Happy birthday Mitch We did it for you We beat the glamorous Giants and dogged Dodgers, which Is a pretty big fucking deal and we did it for you On your birthday because you Are undoubtedly the greatest writer and Ex-gemologist among our many fans Around the country and even far distant lands -- And the genius who assembled this crew Of Cubs as strong as Ajax and swifter than the wind Was a bris kind Just like you, Mitch Sisskind --- Samuel Meshuga (10 /22/ 16) Samuel Meshuga is the pseudonym of a writer and editor based in New York. Continue reading
Posted 4 days ago at The Best American Poetry
Special to The Best American Poetry blog After the Dodgers were eliminated last night in the "friendly confines" of Wrigley Field in Chicago, where the Cubs under Theo Epstein's executive management triumphed 5-0, an emergency meeting of the rat pack was held with Sandy Koufax as toastmaster. The fellows voted unanimously to give Dodger field manager Dave Roberts a pat on the back for a job well-done. On June 30, no one thought the boys in blue had a chance of overtaking the Giants for the NL West crown, let alone defeating Washington to qualify for the National League Championship series. 'It was a great season," Koufax declared before fielding questions regarding his post-season heroics versus the Yanees in 1963 and his legendary refusal to pitch on Yom Kippur in the 1965 fall classic. Sandy toasted his Hall-of-Fame teammate Don Drysdale, now deceased. Sandy said: When the Twins knocked out Don [game one starter in Sandy's stead], the tall righthander told [manager Walt] Alston, "bet you wish I, too, were Jewish," and Alston was impressed by Drysdale's use of the subjunctive. Frank drank a shot of Jack and talked about his duet with Elvis Presley in March 1960. Dean sang "Volare" and modulated into "On an Evening in Roma": "Do they take 'em for espresso, / Yeah, I guess so, / On each lover's arm a girl, l wish I knew, / On an evening in Roma." Then he took a drag of his cigarette and winked at Frank, who sang, "Come fly with me, let's fly, let's fly away / If you can use some exotic booze / There's a bar in far Bombay." It would be up to Koufax to determine the itinerary: Bombay first, then Rome? Notice Sandy's thin tie and the elegant pocket squares around the horn, a dead giveaway. -- DL Continue reading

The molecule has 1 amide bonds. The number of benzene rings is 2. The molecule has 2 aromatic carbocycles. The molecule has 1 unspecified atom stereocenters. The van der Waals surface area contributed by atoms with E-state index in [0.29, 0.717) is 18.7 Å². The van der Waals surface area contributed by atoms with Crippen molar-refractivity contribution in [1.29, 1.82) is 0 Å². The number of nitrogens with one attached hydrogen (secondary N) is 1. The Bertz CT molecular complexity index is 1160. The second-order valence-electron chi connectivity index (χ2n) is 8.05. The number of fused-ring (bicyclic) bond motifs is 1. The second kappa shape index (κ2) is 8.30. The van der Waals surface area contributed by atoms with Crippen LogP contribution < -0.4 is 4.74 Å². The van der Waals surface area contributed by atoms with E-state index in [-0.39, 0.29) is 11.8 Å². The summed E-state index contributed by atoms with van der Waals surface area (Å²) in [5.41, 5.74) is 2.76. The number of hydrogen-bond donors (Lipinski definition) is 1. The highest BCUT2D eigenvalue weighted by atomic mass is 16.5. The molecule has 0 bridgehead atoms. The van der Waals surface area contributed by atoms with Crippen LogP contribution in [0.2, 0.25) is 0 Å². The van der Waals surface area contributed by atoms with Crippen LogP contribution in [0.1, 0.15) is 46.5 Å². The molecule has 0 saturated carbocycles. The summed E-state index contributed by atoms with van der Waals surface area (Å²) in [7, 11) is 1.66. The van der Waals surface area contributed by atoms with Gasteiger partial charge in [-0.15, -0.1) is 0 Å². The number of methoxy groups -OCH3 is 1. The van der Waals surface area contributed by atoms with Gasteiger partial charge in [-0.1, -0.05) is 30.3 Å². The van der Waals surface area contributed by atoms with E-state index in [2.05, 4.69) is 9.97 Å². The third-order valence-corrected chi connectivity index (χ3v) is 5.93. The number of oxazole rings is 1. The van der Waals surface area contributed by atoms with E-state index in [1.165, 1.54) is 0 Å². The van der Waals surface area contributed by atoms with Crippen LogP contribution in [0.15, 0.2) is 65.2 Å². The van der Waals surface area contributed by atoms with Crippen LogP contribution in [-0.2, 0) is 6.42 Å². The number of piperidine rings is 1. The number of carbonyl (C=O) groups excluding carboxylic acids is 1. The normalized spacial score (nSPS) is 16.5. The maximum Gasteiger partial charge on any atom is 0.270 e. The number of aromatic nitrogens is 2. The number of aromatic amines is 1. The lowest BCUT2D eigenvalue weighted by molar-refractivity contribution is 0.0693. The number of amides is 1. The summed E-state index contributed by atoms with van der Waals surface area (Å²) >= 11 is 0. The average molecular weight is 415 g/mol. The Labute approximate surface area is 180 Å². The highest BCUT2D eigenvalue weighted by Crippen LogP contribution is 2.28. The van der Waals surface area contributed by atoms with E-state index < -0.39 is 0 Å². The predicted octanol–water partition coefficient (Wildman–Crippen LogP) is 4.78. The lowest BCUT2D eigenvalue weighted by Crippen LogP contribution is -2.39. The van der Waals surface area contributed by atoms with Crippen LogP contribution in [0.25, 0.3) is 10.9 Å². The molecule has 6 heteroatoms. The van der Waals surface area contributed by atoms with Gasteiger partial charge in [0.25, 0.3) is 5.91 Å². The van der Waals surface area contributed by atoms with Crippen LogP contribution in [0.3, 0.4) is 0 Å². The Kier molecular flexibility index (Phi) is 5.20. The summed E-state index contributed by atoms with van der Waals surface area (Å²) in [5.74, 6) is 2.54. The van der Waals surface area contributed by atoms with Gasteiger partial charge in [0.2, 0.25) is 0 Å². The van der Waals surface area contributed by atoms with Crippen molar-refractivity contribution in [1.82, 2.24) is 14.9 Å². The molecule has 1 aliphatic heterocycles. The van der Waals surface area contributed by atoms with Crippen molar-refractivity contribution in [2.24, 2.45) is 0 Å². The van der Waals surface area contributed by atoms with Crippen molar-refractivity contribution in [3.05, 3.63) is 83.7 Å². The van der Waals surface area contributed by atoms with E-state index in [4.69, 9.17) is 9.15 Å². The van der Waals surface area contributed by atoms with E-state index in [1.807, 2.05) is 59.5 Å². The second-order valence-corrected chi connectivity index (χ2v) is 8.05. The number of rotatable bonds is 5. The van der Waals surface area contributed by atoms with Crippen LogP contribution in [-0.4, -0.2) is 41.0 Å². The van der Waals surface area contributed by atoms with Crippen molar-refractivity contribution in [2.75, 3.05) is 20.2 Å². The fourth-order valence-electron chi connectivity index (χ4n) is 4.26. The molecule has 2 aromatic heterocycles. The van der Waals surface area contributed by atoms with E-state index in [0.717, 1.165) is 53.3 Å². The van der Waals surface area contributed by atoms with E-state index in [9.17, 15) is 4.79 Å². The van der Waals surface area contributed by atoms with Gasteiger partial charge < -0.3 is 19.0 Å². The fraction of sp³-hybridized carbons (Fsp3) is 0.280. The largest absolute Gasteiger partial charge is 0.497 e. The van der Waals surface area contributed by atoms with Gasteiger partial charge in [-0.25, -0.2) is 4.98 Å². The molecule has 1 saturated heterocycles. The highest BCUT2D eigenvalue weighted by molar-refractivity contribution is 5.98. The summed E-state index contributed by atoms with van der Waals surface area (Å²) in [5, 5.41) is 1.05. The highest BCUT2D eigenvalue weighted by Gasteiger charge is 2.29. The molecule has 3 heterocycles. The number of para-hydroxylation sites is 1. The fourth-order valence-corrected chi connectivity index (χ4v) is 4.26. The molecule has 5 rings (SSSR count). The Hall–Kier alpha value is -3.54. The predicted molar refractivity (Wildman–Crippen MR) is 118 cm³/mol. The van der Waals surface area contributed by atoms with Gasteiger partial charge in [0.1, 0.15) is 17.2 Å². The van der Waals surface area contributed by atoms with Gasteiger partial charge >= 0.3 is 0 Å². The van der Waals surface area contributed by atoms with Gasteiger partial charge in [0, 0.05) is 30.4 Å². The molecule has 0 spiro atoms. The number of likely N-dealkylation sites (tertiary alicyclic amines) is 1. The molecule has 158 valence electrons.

Posted 4 days ago at The Best American Poetry
Subj: My Flu Date: 96_12_21 15:22:57 EST From: (Reetika Gina Vazirani) To: Hello. I caught the flu there is nothing I can do but entertain myself as u- sual, it's fun reading your books which out of the blue put up sprigs of mistletoe rapid random kisses ensue achoo, achoo, achoo it's all a dream on my part I know but a good one thank you David I am walking on broken glass it’s so crunchy! If there's ice or snow I won't be able to check my email, it’s cold the wind is blow ing, I blow you good wishes Blow you in this case has a direct object O- kay master explainer of interpretive theo-_ ries of our day -- take care of you sweet ego You friend, Reetika Also do Not get a Flu Shot that's how I got this horrible disease the flu I don't need a doctor I need a lawyer so I can approach the Nat’l Agency on Flu with one sentence: I plan to sue! O, so do go ahead and get a flu shot we can sue them together just we two we will threaten the agency execu- tives: Look you -- holding up a photo (exhibit A) of you with a silencer to your head, ready for death to take you The flu is a silent killer and to kill off po- ets is a terrible thing for a country to do! Achoo, is that your sneeze, God Bless You! -- December 21, 1996 Continue reading
Posted 6 days ago at The Best American Poetry
This week we welcome Heather J. Macpherson as our guest author. Heather is the executive director at Damfino Press, which publishes an online journal, sponsors an annual chapbook contest, and publishes Five Poems, a yearly chapbook series. The most recent Five Poems is by Ilya Kaminisky. Heather's own poetry and other writings have appeared in Niche Lit Magazine , The Broken Plate, Spillway, Pearl, ATOMIC, CLARE Literary, OVS, Rougarou, and elsewhere. She has twice been features editor for The Worcester Review, and is currently at work on her third feature, forthcoming in 2017. Heather is also finishing her second Master's degree and hopes to pursue a Ph.D. You can find out more about Heather at her blog, Scribble Hysteria. Welcome, Heather. -- sdh Continue reading
Posted Oct 16, 2016 at The Best American Poetry